Astrophel and Stella: 102

Original Text: 
The Countesse of Pembrokes Arcadia written by Sir Philip Sidney, Knight. Now the third time published with sundry new additions of the same author. Edinburgh: Printed by Robert Walde-graue, 1599. STC 22542.
1Where be those Roses gone, which sweetned so our eyes?
2Where those red cheeks, which oft with faire encrease did frame
3The height of honor in the kindly badge of shame?
6Which nature selfe did make, and selfe engraind the same?
7I would know by what right this palenesse ouercame
8That hue, whose force my hart still vnto thraledome ties?
12It is but loue which makes his paper perfite white,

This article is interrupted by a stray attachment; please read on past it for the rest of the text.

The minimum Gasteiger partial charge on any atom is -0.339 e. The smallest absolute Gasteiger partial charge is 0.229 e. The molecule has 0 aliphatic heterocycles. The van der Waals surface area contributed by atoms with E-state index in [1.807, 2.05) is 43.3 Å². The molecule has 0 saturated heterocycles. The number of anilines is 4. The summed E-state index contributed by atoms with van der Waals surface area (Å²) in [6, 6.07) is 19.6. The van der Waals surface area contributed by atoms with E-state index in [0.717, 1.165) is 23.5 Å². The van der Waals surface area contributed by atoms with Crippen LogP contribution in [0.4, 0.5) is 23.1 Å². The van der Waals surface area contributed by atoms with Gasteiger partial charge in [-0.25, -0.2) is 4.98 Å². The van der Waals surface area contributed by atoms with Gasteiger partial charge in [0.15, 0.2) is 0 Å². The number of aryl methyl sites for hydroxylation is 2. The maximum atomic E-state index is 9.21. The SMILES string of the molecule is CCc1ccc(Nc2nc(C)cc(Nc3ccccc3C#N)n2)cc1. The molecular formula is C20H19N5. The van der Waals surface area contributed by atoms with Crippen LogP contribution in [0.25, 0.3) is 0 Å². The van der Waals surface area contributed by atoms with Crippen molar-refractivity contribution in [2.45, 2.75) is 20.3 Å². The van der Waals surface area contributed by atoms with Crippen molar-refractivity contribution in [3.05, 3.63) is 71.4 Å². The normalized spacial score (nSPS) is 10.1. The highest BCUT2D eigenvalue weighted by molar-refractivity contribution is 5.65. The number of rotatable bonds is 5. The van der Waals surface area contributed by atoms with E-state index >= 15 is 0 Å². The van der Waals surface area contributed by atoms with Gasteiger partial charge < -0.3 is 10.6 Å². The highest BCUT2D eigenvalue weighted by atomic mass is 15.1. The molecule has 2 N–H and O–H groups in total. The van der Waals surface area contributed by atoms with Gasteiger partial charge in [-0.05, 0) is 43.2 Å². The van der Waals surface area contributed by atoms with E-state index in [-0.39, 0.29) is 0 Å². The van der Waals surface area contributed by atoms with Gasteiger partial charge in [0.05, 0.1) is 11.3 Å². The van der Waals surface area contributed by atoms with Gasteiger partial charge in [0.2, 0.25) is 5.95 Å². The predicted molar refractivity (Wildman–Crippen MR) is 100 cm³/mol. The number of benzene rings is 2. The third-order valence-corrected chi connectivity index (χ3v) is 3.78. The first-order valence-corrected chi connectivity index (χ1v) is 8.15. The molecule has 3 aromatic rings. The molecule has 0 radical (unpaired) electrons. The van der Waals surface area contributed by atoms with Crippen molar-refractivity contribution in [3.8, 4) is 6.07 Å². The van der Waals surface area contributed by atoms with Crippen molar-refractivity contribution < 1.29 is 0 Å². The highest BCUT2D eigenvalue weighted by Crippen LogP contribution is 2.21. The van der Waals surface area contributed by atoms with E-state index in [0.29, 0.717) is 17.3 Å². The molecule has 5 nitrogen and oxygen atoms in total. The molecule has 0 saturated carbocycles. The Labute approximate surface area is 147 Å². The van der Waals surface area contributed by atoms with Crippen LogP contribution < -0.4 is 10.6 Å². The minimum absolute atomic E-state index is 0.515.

13To write therein more fresh the story of delight,


4] weeds: usually, black articles of clothing worn when mourning a person's death Back to Line
5] vade: fade Back to Line
9] Galleins adoptiue sonnes: doctors; Galen was an ancient Greek physician whose writings formed the base of European medicine through to the nineteenth century; though by Sidney's time, his medical information was being surpassed by that of more progressive (and modern) physicians. Back to Line
10] hackney on: figuratively, to ride upon (as on an old horse) Back to Line
11] furre: far Back to Line
14] Venus: the Roman goddess of love and beauty
sturre: stir Back to Line
Publication Start Year: 
RPO poem Editors: 
Marc R. Plamondon
RPO Edition: